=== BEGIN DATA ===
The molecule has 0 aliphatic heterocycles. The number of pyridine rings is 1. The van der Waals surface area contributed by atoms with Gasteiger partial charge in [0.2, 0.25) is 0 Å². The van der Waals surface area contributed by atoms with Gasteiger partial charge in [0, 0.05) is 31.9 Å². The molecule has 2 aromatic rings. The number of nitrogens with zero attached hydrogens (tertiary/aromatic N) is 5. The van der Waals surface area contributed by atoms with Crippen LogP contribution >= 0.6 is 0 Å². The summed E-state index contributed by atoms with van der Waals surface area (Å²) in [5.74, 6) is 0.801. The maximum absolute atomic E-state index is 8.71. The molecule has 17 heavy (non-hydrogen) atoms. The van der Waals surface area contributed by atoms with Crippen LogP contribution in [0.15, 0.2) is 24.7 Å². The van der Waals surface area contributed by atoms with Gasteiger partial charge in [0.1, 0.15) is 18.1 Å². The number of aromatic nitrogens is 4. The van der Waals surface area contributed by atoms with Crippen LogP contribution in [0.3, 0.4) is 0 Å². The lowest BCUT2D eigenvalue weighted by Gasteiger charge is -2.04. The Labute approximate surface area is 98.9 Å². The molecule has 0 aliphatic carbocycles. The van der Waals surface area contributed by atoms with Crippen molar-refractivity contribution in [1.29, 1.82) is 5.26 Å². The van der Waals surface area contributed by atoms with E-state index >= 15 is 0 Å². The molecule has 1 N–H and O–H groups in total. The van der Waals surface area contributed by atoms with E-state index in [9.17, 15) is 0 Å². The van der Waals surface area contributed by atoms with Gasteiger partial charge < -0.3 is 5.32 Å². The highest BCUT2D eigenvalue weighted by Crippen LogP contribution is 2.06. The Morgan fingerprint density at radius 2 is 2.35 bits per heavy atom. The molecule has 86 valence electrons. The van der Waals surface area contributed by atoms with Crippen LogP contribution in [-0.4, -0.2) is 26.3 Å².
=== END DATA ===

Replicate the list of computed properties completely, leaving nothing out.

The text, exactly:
The molecule has 0 aliphatic heterocycles. The number of pyridine rings is 1. The van der Waals surface area contributed by atoms with Gasteiger partial charge in [0.2, 0.25) is 0 Å². The van der Waals surface area contributed by atoms with Gasteiger partial charge in [0, 0.05) is 31.9 Å². The molecule has 2 aromatic rings. The number of nitrogens with zero attached hydrogens (tertiary/aromatic N) is 5. The van der Waals surface area contributed by atoms with Crippen LogP contribution >= 0.6 is 0 Å². The summed E-state index contributed by atoms with van der Waals surface area (Å²) in [5.74, 6) is 0.801. The maximum absolute atomic E-state index is 8.71. The molecule has 17 heavy (non-hydrogen) atoms. The van der Waals surface area contributed by atoms with Crippen LogP contribution in [0.15, 0.2) is 24.7 Å². The van der Waals surface area contributed by atoms with Gasteiger partial charge in [0.1, 0.15) is 18.1 Å². The number of aromatic nitrogens is 4. The van der Waals surface area contributed by atoms with Crippen LogP contribution in [0.3, 0.4) is 0 Å². The lowest BCUT2D eigenvalue weighted by Gasteiger charge is -2.04. The Labute approximate surface area is 98.9 Å². The molecule has 0 aliphatic carbocycles. The van der Waals surface area contributed by atoms with Crippen molar-refractivity contribution in [1.29, 1.82) is 5.26 Å². The van der Waals surface area contributed by atoms with E-state index >= 15 is 0 Å². The molecule has 1 N–H and O–H groups in total. The van der Waals surface area contributed by atoms with E-state index in [9.17, 15) is 0 Å². The van der Waals surface area contributed by atoms with Gasteiger partial charge < -0.3 is 5.32 Å². The highest BCUT2D eigenvalue weighted by Crippen LogP contribution is 2.06. The Morgan fingerprint density at radius 2 is 2.35 bits per heavy atom. The molecule has 86 valence electrons. The van der Waals surface area contributed by atoms with Crippen LogP contribution in [-0.4, -0.2) is 26.3 Å².